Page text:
Broadleaf Arrowhead A Wetland Edible
One of nature’s hidden treasures, the broadleaf arrowhead (Sagittaria latifolia), is an interesting . This wetland plant not only captivates us with its distinctive appearance but also its edible tubers, seeds, and young shoots. Join me as we delve into the realm of this edible plant.
This versatile plant goes by several common names, each reflecting its various features and cultural significance. Among the most widely used names are “broadleaf arrowhead” and “duck-potato.” The term “arrowhead” is derived from the shape of its leaves, which resemble the tip of an arrowhead. Additionally, the name “duck-potato” is inspired by the fact that ducks and other waterfowl frequently feed on the plant’s tubers.
Description of the Plant:
The broadleaf arrowhead plant boasts a distinct appearance that makes it easy to identify and appreciate. Let’s dive into its key characteristics:
The arrowhead-shaped leaves, typically measuring 4” – 10” long, sprout on long stalks emerging from the water’s edge. The dark green leaves feature prominent veins and have a glossy texture. Their unique shape gives the plant its common name, “arrowhead.”
In the summer months, broadleaf arrowhead blooms with delicate white flowers that rise above the water’s surface on long, slender stems. These flowers exhibit three petals and a yellow center, adding a touch of elegance to the plant’s overall appearance. From August to October round clusters of seed casings develop.
Perhaps the most enticing feature of the broadleaf arrowhead lies beneath the water’s surface. The plant develops underground tubers, which are swollen, starchy structures that store nutrients and energy. These tubers can range in size from a few inches to over 5 inches in diameter. Their shape is elongated and somewhat reminiscent of a potato, hence the name “duck-potato.” These tubers serve as an excellent food source when foraging.
The broadleaf arrowhead, like the cattail, is native to North America, where it can be found in a wide range of locations, including Canada, the United States, and Mexico. It thrives in both temperate and subtropical climates, allowing it to occupy a vast territory.
This versatile plant is predominantly found in wetlands, including marshes, ponds, lakes, and slow-moving streams where it can be found alongside pickerelweed. It demonstrates a remarkable adaptability to different water conditions, from shallow, still waters to those with a moderate current. The broadleaf arrowhead has even been known to establish itself in muddy or partially submerged areas, displaying its ability to colonize various habitats.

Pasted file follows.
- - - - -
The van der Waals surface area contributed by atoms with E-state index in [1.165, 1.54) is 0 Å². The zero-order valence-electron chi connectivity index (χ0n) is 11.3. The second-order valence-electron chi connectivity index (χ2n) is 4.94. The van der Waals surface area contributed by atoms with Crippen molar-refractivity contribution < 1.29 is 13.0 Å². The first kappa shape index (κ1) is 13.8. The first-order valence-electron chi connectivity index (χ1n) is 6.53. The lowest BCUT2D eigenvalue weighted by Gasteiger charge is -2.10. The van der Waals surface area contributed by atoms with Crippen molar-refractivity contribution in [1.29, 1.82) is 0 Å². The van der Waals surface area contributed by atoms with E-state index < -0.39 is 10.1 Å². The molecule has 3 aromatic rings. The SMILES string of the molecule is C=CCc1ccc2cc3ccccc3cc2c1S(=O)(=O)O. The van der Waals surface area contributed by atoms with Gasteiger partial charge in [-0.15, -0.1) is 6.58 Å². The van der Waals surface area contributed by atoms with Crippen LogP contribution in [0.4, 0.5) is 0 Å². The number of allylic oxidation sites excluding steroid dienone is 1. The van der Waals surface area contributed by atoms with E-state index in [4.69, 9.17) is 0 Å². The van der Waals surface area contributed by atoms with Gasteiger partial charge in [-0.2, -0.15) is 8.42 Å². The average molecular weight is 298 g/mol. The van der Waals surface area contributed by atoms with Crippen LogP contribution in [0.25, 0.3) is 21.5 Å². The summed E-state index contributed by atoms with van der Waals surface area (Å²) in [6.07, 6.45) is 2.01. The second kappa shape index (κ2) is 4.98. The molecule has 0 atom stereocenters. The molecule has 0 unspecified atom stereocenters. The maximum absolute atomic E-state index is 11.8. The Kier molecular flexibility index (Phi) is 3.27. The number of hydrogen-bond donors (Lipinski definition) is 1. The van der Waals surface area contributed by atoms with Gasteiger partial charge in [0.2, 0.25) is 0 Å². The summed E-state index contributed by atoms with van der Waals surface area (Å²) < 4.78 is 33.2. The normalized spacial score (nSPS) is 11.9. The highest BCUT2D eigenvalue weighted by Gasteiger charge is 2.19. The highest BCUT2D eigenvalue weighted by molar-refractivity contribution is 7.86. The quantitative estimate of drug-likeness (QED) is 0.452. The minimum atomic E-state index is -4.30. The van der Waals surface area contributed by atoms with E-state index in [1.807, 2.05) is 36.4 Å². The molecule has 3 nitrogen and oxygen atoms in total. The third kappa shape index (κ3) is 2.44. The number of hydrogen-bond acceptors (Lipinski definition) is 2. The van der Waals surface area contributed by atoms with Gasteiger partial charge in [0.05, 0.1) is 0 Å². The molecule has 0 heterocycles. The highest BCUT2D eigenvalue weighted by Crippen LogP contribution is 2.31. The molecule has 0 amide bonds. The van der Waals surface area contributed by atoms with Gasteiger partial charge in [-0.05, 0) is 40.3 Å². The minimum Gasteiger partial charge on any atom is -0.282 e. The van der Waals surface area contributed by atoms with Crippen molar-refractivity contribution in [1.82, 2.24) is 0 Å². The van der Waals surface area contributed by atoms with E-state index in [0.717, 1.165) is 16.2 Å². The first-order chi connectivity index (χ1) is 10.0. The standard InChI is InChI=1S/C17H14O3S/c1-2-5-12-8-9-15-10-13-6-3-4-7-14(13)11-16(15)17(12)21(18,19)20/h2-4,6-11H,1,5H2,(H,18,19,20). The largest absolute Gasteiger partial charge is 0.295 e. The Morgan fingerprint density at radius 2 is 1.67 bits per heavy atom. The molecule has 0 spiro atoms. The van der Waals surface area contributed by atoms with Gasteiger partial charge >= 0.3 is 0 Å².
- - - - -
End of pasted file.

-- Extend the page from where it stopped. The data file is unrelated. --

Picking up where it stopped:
One of the most intriguing aspects of the broadleaf arrowhead is its edible nature. The plant offers several edible parts, including its tubers, young shoots, and seeds.
The tubers of the broadleaf arrowhead are the most harvested and consumed part. These underground, potato-like structures are rich in carbohydrates and offer a mild, nutty flavor. They can be harvested in late summer or early autumn when the plant’s energy is concentrated in the tubers.
The tender young shoots that emerge from the water are also edible. They can be harvested in spring and early summer and have a flavor like asparagus.
The seeds of the broadleaf arrowhead are small and can be ground into flour or used as a thickener in soups and stews. However, they are less commonly harvested compared to the tubers and shoots.
How to Harvest:
Harvesting broadleaf arrowhead requires some careful consideration to ensure sustainability and minimize ecological impact. Here are some guidelines to follow when harvesting:
To harvest tubers, gently loosen the soil around the base of the plant and carefully lift them from the mud. Select mature tubers, leave smaller ones for future plant growth and reproduction.
Harvest young shoots by cutting them close to the base of the plant. Choose shoots that are about 6 to 10 inches tall for optimal tenderness.
When collecting seeds, wait until the seed heads are mature and brown. Shake the seeds loose and separate them from the chaff by winnowing or using a sieve.
Cooking and Consumption:
Once harvested, the tubers can be cooked and enjoyed in various culinary applications. They can be boiled, roasted, mashed, or added to soups and stews, providing a nutritious and flavorful addition to your meals.
Young shoots can be eaten raw, added to salads, or steamed and boiled.
Seeds can be dried and ground into flour.
The conservation status of the broadleaf arrowhead is of concern in some regions due to habitat loss and degradation caused by human activities. Although it is not globally threatened, it is important to be mindful of the local regulations and guidelines regarding the harvesting of wild plants. It is advisable to obtain permission from landowners or consult with local conservation agencies before harvesting broadleaf arrowhead or any other wild edible plant.
Notes of Interest:
Indigenous peoples in North America historically relied on the broadleaf arrowhead as a food source and used it for medicinal purposes.
Some wildlife, such as waterfowl and beavers, also consume the broadleaf arrowhead, contributing to its ecological importance.
The Lewis and Clark expedition depended on the plant when they were in the Columbia River basin.
Know the Plant: Familiarize yourself with the characteristics of broadleaf arrowhead, paying special attention to its distinctive leaves and tubers, to ensure accurate identification.
The emergent foliage of this species provides cover for the same animals with the addition of fish and aquatic insects.
A single plant can annually yield up to 40 tubers.
Picture of plant: Robert H. Mohlenbrock @ USDA-NRCS PLANTS Database / USDA NRCS. 1992. Western wetland flora: Field office guide to plant species. West Region, Sacramento.